Developer Moving Quickly to Finish Up Prime ‘Burg Retail Ahead of L Train Shutdown

The site under construction in January. Photo by Cate Corcoran


As the L train shutdown looms, developer Thor Equities has been moving quickly to build on one of the most prime retail spots in Brooklyn.

It’s been about a year since the sale of the former Salvation Army at 176 Bedford Avenue in Williamsburg finally went through, and now the two-story retail building that will replace it is close to done.

The building has topped out, the windows are in, and there’s a canopy over the entrance. The building is expected to wrap in December, Thor Equities spokesman Josh Greenwald told Brownstoner.

The site after the store was demolished. Photo by Steve Sherman

The site after the store was demolished. Photo by Steve Sherman

The brick is red rather than brown, but otherwise the building looks just like the rendering. The space is still available, according to the listing on developer Thor Equities’ website.

The 14,500-square-foot retail spot includes a lower level and a 2,500-square-foot rooftop terrace. Designers Fradkin & McAlpin Architects also designed the popular Brooklyn Brewery just a few blocks away. The property’s new address will be 180 Bedford Avenue.

The $30 million sale closed in October of 2016. The Salvation Army demolished its store in 2013, initially with the intention of rebuilding it as a thrift store, but ultimately decided to take advantage of the area’s quickly rising property values.

Rendering by

Rendering by Fradkin & McAlpin Architects

The location is one of the most prime in the borough, a kind of Brooklyn retail ground zero, sitting as it does on the corner of North 7th and Bedford across from the main subway stop in Williamsburg, one of the borough’s hottest retail corridors that commands some of Brooklyn’s highest retail rents.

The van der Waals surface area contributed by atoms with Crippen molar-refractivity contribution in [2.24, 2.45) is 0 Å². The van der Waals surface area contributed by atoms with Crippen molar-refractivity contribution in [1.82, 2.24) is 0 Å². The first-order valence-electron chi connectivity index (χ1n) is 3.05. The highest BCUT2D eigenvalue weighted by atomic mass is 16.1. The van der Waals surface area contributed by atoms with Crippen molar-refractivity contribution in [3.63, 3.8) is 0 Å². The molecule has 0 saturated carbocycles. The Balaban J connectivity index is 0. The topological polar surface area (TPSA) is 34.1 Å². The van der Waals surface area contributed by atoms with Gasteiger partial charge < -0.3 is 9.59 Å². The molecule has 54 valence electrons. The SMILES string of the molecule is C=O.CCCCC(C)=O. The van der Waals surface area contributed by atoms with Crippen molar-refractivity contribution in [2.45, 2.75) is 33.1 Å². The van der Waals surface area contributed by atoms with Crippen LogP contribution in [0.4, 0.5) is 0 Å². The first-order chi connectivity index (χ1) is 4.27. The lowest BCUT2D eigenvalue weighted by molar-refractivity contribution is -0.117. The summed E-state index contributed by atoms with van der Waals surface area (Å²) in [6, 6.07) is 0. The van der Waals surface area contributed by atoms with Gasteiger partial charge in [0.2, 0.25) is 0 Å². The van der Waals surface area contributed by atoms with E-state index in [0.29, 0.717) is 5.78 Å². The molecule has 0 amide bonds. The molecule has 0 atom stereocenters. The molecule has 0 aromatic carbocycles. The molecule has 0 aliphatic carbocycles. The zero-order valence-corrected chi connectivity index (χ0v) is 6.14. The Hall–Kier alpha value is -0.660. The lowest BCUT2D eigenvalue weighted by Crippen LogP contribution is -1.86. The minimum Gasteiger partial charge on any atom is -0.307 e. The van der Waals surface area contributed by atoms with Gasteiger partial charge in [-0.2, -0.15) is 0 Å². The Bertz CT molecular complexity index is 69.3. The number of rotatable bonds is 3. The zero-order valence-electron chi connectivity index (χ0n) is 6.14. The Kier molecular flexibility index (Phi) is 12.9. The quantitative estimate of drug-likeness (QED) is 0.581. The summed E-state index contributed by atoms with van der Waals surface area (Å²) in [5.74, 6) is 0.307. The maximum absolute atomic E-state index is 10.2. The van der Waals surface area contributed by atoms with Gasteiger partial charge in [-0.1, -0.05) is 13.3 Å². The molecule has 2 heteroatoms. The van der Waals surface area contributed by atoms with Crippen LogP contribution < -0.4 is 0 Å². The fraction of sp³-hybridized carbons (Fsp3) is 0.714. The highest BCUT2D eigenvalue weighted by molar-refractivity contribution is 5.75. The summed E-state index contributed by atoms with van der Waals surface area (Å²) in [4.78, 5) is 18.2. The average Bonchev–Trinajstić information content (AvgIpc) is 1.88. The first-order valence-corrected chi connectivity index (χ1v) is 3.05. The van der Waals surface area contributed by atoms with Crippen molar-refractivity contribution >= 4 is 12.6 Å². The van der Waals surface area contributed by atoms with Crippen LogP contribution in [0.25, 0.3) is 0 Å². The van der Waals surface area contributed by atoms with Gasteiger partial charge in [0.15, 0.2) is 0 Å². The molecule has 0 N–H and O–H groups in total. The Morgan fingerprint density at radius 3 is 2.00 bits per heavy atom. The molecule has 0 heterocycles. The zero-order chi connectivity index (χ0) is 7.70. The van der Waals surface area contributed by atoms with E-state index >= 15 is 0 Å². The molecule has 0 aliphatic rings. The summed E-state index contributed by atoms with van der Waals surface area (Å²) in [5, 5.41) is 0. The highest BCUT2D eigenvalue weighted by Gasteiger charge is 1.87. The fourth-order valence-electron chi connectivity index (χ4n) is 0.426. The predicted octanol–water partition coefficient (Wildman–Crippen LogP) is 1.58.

A total of 9.9 million people pass through the stop annually, according to Thor. Of course, that flow will famously be interrupted for 15 months starting in April 2019 when the L train shuts down for repairs.

The looming L train shutdown wasn’t a factor in motivating Thor to get this built as quickly as possible, said Greenwald.

“Once we moved forward [with the sale] we wanted to do it as quickly as we could,” he said. “Once a building is built out it’s easy for tenants to see what they could do with it rather than see it on a piece of paper. I don’t think [the L train shutdown] played into it. We saw there was a lot of interest in the building and we wanted to move forward and have it done as soon as we could so we could lease it as soon as possible,” he said, noting the shutdown is temporary.

The space could be leased by one tenant or divided for several. “Hopefully we’ll have something to announce soon,” he added.

The store in 2012. Photo by Christopher Bride for PropertyShark

The Salvation Army store in 2012. Photo by Christopher Bride for PropertyShark

Brooklyn’s first Apple store, its second Whole Foods, Ralph Lauren, Levi’s, and the William Vale hotel all recently opened in the area.

Rising property values have led the Salvation Army to close stores throughout the borough. Its Clinton Hill store at 22 Quincy Street, designed by noted 19th-century architect Francis Kimball, is still open but is also for sale.

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